Civicus Monitor rates Senegal’s civic space as “repressed” amid a sustained crackdown on journalists, human rights defenders, and political opponents.
10.0 The Media
The State has established the Conseil National de Régulation Audiovisuelle (CNRA) as a supervisory body to guarantee equal access to airtime for all candidates. The airtime allocation, broadcast schedules, and the conditions governing these broadcasts are determined by decree, following consultations with the CNRA.
Within the realm of public broadcasting, particularly Radio Télévision Sénégalaise (RTS), candidates are treated impartially, ensuring each has equal access to airtime. For the private press, the Electoral Code mandates adherence to rules promoting fairness and balance among candidates.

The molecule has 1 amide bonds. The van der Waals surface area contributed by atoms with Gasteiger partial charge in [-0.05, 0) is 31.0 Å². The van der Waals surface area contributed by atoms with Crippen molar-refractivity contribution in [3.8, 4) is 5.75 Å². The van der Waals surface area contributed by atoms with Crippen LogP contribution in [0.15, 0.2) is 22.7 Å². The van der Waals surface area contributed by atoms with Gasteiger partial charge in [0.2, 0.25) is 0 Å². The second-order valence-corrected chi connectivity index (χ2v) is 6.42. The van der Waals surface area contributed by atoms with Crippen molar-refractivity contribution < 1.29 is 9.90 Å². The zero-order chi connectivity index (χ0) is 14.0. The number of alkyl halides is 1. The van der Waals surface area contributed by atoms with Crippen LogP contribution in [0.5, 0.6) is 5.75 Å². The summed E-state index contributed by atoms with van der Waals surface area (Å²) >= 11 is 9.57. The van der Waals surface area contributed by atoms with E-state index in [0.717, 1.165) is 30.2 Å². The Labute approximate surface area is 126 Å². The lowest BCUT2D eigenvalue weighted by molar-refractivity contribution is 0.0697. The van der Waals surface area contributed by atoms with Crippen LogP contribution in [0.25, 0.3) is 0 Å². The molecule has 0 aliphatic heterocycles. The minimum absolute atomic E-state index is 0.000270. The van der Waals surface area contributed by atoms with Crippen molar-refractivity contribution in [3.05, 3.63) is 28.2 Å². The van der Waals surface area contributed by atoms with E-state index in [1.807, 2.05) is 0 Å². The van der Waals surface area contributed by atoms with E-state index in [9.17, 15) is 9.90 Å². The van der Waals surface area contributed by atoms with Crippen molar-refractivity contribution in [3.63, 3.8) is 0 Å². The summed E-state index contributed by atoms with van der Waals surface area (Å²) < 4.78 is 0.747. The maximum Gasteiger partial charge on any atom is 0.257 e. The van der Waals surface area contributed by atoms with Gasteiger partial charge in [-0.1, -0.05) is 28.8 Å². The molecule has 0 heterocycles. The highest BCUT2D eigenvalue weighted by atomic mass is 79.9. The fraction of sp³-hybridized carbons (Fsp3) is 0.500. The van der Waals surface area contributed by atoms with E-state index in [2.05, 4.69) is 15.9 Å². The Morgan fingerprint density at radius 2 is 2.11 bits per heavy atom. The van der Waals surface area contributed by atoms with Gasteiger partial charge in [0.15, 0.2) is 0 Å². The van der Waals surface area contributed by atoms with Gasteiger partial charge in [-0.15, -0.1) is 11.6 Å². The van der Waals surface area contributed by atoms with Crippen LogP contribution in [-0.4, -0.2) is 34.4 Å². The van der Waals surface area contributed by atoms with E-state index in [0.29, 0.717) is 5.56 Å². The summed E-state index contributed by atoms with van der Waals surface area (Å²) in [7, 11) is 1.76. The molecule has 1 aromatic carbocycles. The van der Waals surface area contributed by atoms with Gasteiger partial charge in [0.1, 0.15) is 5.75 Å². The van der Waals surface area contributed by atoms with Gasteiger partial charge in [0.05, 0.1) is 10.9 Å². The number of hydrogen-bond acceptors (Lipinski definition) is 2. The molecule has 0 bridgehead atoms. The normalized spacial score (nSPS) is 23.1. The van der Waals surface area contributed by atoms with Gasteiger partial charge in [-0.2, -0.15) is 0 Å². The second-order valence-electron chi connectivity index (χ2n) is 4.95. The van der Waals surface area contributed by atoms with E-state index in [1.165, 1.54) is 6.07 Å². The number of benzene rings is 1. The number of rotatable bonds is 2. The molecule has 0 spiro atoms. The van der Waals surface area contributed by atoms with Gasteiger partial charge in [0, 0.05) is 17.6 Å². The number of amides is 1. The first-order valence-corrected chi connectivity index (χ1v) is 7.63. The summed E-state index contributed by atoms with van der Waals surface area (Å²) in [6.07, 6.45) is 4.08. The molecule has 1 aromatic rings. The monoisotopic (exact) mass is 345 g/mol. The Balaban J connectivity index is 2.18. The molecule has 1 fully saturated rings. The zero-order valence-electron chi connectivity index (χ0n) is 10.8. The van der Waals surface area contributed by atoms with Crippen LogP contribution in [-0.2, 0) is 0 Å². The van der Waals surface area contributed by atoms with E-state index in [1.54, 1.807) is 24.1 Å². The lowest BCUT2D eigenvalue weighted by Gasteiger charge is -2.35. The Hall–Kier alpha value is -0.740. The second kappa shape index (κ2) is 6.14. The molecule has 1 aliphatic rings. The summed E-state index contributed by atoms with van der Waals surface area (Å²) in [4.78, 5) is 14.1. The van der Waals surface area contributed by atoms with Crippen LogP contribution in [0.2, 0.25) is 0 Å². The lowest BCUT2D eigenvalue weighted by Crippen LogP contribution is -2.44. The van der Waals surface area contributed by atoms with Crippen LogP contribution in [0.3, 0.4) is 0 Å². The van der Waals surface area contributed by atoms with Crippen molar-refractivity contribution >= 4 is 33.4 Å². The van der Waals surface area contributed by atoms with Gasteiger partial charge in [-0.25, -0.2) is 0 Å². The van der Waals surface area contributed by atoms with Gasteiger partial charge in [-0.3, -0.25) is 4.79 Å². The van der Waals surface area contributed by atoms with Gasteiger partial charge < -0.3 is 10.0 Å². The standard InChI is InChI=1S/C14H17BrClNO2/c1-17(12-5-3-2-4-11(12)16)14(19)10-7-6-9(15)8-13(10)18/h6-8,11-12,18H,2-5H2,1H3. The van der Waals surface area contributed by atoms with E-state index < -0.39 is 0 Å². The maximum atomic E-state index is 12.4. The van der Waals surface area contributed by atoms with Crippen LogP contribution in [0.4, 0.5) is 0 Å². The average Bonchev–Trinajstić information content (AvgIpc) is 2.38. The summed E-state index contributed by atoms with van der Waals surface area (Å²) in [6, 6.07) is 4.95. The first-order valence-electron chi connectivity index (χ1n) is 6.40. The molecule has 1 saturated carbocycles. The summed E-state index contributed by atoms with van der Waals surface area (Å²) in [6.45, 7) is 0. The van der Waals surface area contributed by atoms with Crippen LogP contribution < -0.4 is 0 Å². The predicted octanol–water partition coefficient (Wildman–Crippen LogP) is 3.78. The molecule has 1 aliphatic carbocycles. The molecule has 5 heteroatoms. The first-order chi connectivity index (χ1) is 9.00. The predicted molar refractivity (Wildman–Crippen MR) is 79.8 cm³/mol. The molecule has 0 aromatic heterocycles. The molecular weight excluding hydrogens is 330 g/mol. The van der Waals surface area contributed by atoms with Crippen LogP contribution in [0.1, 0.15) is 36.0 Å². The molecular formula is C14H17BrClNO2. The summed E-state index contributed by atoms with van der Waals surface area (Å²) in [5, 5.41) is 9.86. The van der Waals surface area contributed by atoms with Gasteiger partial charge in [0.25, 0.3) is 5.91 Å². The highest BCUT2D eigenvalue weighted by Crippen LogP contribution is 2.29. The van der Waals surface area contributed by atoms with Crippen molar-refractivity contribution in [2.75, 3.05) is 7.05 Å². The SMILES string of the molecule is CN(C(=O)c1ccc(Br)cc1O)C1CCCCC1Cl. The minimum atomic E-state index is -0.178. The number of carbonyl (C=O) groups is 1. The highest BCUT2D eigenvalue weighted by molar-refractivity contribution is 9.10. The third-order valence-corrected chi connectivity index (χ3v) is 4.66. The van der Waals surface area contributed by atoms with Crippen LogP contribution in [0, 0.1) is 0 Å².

The forthcoming election is wide open as many political analysts have indicated that it seems unlikely for any of the 20 candidates to secure the threshold of 50%+ of the vote which is needed to avoid a second round. Many have flagged divisions in President Sall’s party as four other candidates have resigned to stand independently. There are also concerns that, unlike his rivals, Ba (Sall’s handpicked successor) has never contested a presidential election, and that he doesn’t have the political market compared to other rivals.
Authored by: Emmanuel Yeboah, Research Analyst
 See: https://www.loc.gov/item/global-legal-monitor/2010-06-07/senegal-adoption-of-gender-parity-law/
 See: https://www.girlsnotbrides.org/documents/1635/Senegal_Mini_PEA_-_English_Final_Doc.pdf
 See: https://www.worldometers.info/world-population/senegal-population/#google_vignette